Excerpt from Business Standard Article, Published on Oct 27, 2023
The Reserve Bank of India (RBI) is contemplating a significant move to restrict banks and regulated entities from outsourcing the validation of know-your-customer (KYC) compliance. The RBI has published a draft circular on “Managing Risks and Code of Conduct in Outsourcing Financial Services,” outlining this proposed measure.
Basically, the draft says that regulated entities (REs) cannot hire outside help to do their core management tasks. These tasks include making policies, making decisions about KYC compliance, managing investment portfolios, performing compliance tasks, and conducting internal audits. This implies that regardless of service provider involvement, REs must make the final decision to extend credit to a particular customer.
The RBI also underscores the need for REs to establish a board-approved code of conduct for their direct selling agents, direct marketing agents, and recovery agents, ensuring their commitment to adhere to these guidelines.
Additionally, the draft restricts REs and their recovery agents from contacting borrowers or guarantors before 8 a.m. and after 7 p.m. during loan recovery attempts.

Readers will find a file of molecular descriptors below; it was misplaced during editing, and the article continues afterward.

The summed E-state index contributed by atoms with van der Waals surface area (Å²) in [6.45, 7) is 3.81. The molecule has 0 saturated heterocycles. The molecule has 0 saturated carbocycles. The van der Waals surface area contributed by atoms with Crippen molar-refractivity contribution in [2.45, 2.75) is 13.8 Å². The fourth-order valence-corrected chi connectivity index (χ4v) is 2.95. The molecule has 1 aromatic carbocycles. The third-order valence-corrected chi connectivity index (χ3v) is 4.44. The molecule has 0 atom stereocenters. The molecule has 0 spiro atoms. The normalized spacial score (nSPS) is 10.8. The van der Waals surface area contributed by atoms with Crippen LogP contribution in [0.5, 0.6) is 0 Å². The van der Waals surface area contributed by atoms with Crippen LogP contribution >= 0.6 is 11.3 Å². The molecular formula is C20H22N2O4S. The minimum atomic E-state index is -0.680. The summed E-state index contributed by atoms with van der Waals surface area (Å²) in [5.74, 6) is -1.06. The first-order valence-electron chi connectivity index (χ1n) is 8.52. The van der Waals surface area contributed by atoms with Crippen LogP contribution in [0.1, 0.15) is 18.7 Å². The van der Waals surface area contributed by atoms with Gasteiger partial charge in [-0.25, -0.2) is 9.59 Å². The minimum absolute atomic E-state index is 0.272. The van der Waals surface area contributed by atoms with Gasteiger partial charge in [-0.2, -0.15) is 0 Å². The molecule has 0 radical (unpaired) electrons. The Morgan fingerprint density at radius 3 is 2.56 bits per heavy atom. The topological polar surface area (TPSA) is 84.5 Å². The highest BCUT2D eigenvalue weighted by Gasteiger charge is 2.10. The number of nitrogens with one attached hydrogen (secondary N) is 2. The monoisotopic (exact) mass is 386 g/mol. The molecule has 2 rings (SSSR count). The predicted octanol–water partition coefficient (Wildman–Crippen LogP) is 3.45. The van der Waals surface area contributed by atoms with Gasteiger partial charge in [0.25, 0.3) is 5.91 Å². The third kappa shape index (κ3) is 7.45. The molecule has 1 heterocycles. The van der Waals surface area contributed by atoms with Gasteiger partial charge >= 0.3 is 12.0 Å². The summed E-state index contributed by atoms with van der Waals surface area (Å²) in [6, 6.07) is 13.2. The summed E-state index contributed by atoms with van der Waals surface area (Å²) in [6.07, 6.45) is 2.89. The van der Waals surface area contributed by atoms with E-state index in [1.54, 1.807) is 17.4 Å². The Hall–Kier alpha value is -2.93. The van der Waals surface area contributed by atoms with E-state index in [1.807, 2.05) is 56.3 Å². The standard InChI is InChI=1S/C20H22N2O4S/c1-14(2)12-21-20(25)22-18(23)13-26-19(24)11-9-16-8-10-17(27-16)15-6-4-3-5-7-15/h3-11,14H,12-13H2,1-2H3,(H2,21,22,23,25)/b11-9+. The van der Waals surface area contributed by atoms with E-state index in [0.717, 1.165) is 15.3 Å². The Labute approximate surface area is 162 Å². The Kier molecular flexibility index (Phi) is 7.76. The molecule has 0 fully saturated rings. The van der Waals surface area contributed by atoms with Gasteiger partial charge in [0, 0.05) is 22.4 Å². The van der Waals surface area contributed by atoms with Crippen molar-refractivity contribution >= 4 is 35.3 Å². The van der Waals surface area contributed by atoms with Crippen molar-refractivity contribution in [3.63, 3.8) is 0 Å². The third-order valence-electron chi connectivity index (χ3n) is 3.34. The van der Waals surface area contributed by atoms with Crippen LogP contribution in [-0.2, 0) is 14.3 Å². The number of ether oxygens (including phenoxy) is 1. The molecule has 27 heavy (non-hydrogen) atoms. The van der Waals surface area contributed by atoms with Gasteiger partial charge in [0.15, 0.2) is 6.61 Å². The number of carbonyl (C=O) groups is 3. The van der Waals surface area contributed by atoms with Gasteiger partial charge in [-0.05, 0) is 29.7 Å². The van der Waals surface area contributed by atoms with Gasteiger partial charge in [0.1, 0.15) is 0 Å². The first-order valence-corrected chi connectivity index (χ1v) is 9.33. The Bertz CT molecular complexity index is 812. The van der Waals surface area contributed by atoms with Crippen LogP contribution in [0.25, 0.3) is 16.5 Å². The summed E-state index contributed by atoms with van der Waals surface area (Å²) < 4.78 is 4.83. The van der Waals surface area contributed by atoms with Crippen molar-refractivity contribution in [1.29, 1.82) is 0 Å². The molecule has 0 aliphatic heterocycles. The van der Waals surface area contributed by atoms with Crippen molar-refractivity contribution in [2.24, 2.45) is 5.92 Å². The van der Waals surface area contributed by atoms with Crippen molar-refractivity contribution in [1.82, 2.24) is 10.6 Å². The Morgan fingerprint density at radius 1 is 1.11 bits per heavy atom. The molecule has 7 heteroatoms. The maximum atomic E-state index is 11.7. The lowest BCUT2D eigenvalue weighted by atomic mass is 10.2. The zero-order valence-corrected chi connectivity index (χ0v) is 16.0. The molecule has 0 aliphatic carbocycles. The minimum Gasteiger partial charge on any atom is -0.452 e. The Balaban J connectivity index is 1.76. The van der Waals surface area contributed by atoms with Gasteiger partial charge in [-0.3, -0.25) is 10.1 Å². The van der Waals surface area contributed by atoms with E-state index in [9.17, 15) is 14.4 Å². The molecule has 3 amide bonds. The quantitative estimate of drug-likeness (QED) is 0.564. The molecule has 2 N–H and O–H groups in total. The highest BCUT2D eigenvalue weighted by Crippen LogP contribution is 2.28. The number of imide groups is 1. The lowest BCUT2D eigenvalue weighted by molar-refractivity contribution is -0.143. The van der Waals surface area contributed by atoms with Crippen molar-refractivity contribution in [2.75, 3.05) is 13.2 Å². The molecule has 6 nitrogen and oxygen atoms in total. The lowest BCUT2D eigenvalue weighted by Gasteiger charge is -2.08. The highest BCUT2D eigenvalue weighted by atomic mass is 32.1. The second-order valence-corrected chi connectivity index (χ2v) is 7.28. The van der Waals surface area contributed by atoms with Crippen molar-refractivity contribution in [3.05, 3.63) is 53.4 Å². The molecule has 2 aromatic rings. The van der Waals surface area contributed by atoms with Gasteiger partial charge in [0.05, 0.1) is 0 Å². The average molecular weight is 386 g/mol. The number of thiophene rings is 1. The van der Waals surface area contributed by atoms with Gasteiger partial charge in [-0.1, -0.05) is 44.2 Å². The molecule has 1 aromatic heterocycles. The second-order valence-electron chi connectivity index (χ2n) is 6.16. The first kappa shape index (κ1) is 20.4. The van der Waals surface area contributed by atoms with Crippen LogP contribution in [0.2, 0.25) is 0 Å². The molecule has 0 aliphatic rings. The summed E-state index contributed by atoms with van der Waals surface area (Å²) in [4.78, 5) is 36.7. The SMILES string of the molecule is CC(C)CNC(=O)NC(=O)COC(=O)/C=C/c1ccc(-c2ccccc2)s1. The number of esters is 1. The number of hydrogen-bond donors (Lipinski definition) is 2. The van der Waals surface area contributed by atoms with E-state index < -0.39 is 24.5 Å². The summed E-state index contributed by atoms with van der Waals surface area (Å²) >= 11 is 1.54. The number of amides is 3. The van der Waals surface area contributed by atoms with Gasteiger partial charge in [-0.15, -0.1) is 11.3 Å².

To make responsible behavior even better, the RBI requires that DSAs, DMAs, and recovery agents get the right training. This training covers things like how to ask for customers’ permission, when to talk to them, how to protect their data, and how to give correct information about products.
Importantly, the RBI firmly prohibits any form of intimidation or harassment by REs or recovery agents, including verbal or physical acts, false messaging, threatening calls, and misleading representations.
If REs choose to use a template structure for loan approval through a service provider, they must demonstrate that the RE is still in charge of making the lending decisions and the service provider is merely assisting them.
Also, REs that want to outsource their financial tasks need to make a full outsourcing policy that is approved by the board. This policy should include rules for choosing service providers, defining what kind of outsourcing is needed, delegating authority, and setting up systems for monitoring and reviewing.
The Reserve Bank of India says that the board and senior management should be in charge of overseeing the risks that come with outsourcing agreements and judging them using a set of rules. Key risks include compliance, concentration, systemic, contractual, and counterparty risks.
This development reflects the RBI’s commitment to bolstering governance and risk management within the outsourcing landscape.
To delve deeper into this topic, please read the full article on Business Standard